Just like molarity, normality and mass units such as mg/dL, osmolality is a way of expressing concentration. In fact, osmolality is the concentration, of dissolved ions/particles of all types in a solution. It is expressed as milliosmoles per kilogram of water (mOsm/kg of H2O) and it takes into account everything dissolved in that solution, regardless of size or charge. In a solution of serum, plasma or urine, that’s a LOT of dissolved particles!

The most commonly used osmometers measure this combined concentration by means of a technique called freezing point depression. Any time you dissolve a solute in a solution, you lower the solution’s freezing point below that of the pure solvent. Thus ocean water freezes at a lower temperature than pure water. Serum, which is a water-based solution, also has a lower freezing point than pure water. Measuring how much the temperature is lowered is an accurate means of measuring the number of particles present.

On the other end of the spectrum, dissolved particles also change the temperature at which a solution becomes a vapor. There have been osmometers on the market that measure osmolality by vapor pressure measurements. These osmometers have the drawback of not being capable of detecting volatile solutes which may be present in the solution, as they would boil off before the serum reached its boiling point. This would include such compounds as ethanol, methanol, isopropanol and ethylene glycol. A freezing point osmometer detects and includes these solutes in its measurement.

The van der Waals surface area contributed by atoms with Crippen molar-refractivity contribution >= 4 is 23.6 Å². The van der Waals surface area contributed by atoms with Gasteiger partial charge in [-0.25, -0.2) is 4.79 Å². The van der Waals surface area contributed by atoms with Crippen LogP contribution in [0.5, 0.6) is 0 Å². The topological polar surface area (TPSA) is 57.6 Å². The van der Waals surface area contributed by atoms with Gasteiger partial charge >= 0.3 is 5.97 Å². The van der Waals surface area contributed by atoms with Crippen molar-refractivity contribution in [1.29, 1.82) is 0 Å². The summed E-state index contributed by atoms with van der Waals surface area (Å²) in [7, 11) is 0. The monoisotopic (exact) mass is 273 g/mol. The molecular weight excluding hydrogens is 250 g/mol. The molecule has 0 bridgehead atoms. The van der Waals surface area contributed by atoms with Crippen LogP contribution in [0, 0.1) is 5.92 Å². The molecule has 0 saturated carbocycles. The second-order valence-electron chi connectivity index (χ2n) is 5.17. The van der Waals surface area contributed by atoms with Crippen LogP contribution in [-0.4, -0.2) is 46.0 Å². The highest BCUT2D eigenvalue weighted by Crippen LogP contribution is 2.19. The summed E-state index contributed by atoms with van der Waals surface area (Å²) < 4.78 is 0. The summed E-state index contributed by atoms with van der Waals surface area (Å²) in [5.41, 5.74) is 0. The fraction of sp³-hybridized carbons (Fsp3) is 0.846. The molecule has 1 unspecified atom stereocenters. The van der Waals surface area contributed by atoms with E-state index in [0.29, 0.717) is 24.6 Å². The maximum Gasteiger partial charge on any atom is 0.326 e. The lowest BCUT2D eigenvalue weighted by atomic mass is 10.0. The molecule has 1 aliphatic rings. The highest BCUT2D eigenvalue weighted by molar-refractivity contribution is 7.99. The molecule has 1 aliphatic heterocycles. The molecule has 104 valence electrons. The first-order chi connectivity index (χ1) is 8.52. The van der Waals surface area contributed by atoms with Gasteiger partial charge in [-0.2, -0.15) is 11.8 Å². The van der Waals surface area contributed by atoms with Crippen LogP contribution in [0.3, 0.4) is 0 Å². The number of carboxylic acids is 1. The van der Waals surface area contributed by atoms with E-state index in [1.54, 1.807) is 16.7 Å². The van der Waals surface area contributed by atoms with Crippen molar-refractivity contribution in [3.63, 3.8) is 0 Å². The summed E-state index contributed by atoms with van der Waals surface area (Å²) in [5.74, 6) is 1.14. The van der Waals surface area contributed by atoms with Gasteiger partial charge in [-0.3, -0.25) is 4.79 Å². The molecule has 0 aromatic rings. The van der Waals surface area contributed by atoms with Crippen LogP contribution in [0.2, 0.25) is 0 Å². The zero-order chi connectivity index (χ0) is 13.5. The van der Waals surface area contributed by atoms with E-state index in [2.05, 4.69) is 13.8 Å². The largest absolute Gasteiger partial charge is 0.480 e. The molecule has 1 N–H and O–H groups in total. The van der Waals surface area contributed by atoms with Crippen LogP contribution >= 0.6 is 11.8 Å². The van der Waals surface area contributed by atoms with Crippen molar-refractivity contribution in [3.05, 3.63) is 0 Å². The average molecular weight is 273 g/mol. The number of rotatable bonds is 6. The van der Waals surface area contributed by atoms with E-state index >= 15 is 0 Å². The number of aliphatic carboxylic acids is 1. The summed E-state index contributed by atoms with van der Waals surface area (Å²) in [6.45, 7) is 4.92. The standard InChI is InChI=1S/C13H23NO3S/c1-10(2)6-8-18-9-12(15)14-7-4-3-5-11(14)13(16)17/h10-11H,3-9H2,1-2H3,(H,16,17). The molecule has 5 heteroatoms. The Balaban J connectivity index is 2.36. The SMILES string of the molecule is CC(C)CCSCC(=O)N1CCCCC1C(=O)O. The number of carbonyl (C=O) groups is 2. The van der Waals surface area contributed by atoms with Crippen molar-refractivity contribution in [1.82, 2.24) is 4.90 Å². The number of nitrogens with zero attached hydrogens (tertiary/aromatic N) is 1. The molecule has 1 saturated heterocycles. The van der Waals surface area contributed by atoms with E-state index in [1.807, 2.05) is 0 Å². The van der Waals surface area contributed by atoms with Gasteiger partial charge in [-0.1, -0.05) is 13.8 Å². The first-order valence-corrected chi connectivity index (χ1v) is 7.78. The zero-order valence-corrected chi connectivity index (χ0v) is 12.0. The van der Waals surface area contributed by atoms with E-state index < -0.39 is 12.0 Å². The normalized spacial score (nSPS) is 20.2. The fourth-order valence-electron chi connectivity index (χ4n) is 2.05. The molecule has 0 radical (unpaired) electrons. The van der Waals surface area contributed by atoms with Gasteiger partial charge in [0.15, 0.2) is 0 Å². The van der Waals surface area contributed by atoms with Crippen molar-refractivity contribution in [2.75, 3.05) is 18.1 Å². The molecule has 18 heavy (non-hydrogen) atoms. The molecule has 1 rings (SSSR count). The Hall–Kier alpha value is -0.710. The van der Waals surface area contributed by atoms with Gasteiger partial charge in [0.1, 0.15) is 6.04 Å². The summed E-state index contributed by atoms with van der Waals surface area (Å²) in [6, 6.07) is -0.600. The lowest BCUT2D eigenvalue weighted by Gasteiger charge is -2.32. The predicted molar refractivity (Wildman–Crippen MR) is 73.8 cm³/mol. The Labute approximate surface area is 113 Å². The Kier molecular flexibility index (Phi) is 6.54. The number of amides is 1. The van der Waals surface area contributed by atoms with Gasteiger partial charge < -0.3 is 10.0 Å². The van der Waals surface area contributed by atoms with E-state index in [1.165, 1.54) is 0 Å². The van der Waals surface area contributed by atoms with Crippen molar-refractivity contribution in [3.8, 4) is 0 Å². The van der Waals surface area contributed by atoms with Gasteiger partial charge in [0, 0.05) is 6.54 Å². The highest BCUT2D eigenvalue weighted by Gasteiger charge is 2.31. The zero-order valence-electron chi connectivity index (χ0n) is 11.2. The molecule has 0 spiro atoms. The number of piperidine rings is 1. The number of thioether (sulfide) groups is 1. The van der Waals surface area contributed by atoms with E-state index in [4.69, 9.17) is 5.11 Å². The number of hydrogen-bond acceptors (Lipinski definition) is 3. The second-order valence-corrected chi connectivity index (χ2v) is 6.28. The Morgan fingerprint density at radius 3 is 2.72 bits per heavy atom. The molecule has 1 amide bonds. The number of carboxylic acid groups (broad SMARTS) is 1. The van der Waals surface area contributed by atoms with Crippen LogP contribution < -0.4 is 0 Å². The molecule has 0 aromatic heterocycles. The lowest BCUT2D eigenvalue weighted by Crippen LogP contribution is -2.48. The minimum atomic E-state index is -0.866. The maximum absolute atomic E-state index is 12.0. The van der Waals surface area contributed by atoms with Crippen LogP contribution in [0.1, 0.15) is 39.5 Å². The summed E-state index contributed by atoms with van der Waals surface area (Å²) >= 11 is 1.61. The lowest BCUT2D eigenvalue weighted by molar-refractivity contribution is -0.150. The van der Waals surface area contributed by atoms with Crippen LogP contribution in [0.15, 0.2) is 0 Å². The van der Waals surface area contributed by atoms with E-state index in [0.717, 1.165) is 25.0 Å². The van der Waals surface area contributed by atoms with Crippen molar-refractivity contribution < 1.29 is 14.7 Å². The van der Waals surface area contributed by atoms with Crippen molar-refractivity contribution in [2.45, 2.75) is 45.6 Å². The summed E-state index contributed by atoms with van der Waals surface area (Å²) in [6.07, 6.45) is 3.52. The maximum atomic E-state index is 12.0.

Osmolality can also be estimated from the concentrations of the major solutes present. This is referred to as a calculated osmolality. Many main chemistry analyzers currently in use will give a calculated osmolality, or the LIS can be programmed to calculate it. There are multiple formulas in use for calculating osmolality, but they all use the concentrations of the major solutes contributing to osmolality, sodium (and chloride), glucose and urea nitrogen (BUN). In the US the formula for a calculated osmolality is some version of:

(2 X Na+ in mEq/L) + (glucose in mg/dL ÷ 18) + (BUN in mg/dL ÷ 2.8)

Two times the sodium accounts for the chloride also. If you are using SI units, this formula is simply 2 times the sodium + glucose (in mmol/L) + BUN (in mmol/L).

A calculated osmolality cannot be used to replace a measured osmolality. Since the calculated osmolality uses only sodium, glucose and urea nitrogen, this method will give falsely low osmolalities whenever there is a significant excess of solutes other than these three. The presence of the volatile solutes mentioned earlier will not be detected. In addition, more common solute excesses such as severe lactic acidosis or ketoacidosis will also cause an elevated osmolality that would be missed with a calculated value. The primary clinical utility of a calculated osmolality is in conjunction with a measured osmolality. Subtracting the calculated from the measured value can tell you whether there is an “osmolal gap” present. The difference in the two values is caused by solutes other than the three included in the calculation, and may indicate the presence of an agent that should be followed up on, like alcohol or ethylene glycol.

Measuring urine osmolality is a good way to determine the ability of the kidneys to retain water and concentrate the urine.

-Patti Jones PhD, DABCC, FACB, is the Clinical Director of the Chemistry and Metabolic Disease Laboratories at Children’s Medical Center in Dallas, TX and a Professor of Pathology at University of Texas Southwestern Medical Center in Dallas.

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